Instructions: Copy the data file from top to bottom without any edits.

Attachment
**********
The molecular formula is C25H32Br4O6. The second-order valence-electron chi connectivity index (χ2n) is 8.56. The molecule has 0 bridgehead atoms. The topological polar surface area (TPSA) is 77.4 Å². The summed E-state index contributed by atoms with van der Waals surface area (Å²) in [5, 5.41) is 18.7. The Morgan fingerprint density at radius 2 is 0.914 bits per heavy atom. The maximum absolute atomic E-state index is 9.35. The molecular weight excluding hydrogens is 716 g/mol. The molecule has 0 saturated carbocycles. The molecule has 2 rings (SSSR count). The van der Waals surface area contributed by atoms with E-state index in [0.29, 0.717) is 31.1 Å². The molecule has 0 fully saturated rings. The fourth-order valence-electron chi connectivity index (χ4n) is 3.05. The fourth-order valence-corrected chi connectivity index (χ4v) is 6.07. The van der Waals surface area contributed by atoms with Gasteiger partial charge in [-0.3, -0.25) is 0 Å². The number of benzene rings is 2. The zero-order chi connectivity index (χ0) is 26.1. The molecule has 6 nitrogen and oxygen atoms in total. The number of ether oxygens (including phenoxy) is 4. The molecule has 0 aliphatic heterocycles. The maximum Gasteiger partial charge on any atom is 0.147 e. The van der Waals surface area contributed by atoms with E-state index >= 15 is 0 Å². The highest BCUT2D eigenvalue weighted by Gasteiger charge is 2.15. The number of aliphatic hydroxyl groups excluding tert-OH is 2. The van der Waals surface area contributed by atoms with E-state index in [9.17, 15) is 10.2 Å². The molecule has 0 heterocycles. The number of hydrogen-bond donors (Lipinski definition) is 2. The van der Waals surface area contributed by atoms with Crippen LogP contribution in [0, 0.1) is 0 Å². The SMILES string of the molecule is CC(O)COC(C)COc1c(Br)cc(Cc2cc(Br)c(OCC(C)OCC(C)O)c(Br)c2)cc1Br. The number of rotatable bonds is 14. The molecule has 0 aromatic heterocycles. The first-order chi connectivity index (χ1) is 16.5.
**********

The molecular formula is C25H32Br4O6. The second-order valence-electron chi connectivity index (χ2n) is 8.56. The molecule has 0 bridgehead atoms. The topological polar surface area (TPSA) is 77.4 Å². The summed E-state index contributed by atoms with van der Waals surface area (Å²) in [5, 5.41) is 18.7. The Morgan fingerprint density at radius 2 is 0.914 bits per heavy atom. The maximum absolute atomic E-state index is 9.35. The molecular weight excluding hydrogens is 716 g/mol. The molecule has 0 saturated carbocycles. The molecule has 2 rings (SSSR count). The van der Waals surface area contributed by atoms with E-state index in [0.29, 0.717) is 31.1 Å². The molecule has 0 fully saturated rings. The fourth-order valence-electron chi connectivity index (χ4n) is 3.05. The fourth-order valence-corrected chi connectivity index (χ4v) is 6.07. The van der Waals surface area contributed by atoms with Gasteiger partial charge in [-0.3, -0.25) is 0 Å². The number of benzene rings is 2. The zero-order chi connectivity index (χ0) is 26.1. The molecule has 6 nitrogen and oxygen atoms in total. The number of ether oxygens (including phenoxy) is 4. The molecule has 0 aliphatic heterocycles. The maximum Gasteiger partial charge on any atom is 0.147 e. The van der Waals surface area contributed by atoms with E-state index >= 15 is 0 Å². The highest BCUT2D eigenvalue weighted by Gasteiger charge is 2.15. The number of aliphatic hydroxyl groups excluding tert-OH is 2. The van der Waals surface area contributed by atoms with E-state index in [9.17, 15) is 10.2 Å². The molecule has 0 heterocycles. The number of hydrogen-bond donors (Lipinski definition) is 2. The van der Waals surface area contributed by atoms with Crippen LogP contribution in [0, 0.1) is 0 Å². The SMILES string of the molecule is CC(O)COC(C)COc1c(Br)cc(Cc2cc(Br)c(OCC(C)OCC(C)O)c(Br)c2)cc1Br. The number of rotatable bonds is 14. The molecule has 0 aromatic heterocycles. The first-order chi connectivity index (χ1) is 16.5.